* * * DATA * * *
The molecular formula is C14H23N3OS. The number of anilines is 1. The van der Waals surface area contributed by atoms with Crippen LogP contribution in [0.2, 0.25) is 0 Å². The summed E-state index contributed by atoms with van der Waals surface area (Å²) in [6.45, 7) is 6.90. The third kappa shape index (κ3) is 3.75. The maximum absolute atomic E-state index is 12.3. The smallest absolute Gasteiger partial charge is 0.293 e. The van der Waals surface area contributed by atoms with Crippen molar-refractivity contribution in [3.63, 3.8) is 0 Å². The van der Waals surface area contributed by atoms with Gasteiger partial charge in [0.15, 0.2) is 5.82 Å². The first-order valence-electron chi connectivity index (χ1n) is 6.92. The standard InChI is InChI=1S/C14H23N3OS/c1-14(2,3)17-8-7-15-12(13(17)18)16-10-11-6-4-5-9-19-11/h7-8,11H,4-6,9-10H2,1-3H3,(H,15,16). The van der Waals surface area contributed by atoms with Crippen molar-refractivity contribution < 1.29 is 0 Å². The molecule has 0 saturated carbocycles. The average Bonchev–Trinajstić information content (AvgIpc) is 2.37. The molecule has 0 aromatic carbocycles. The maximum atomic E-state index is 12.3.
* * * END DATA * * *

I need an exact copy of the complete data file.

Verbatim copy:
The molecular formula is C14H23N3OS. The number of anilines is 1. The van der Waals surface area contributed by atoms with Crippen LogP contribution in [0.2, 0.25) is 0 Å². The summed E-state index contributed by atoms with van der Waals surface area (Å²) in [6.45, 7) is 6.90. The third kappa shape index (κ3) is 3.75. The maximum absolute atomic E-state index is 12.3. The smallest absolute Gasteiger partial charge is 0.293 e. The van der Waals surface area contributed by atoms with Crippen molar-refractivity contribution in [3.63, 3.8) is 0 Å². The van der Waals surface area contributed by atoms with Gasteiger partial charge in [0.15, 0.2) is 5.82 Å². The first-order valence-electron chi connectivity index (χ1n) is 6.92. The standard InChI is InChI=1S/C14H23N3OS/c1-14(2,3)17-8-7-15-12(13(17)18)16-10-11-6-4-5-9-19-11/h7-8,11H,4-6,9-10H2,1-3H3,(H,15,16). The van der Waals surface area contributed by atoms with Crippen molar-refractivity contribution < 1.29 is 0 Å². The molecule has 0 saturated carbocycles. The average Bonchev–Trinajstić information content (AvgIpc) is 2.37. The molecule has 0 aromatic carbocycles. The maximum atomic E-state index is 12.3.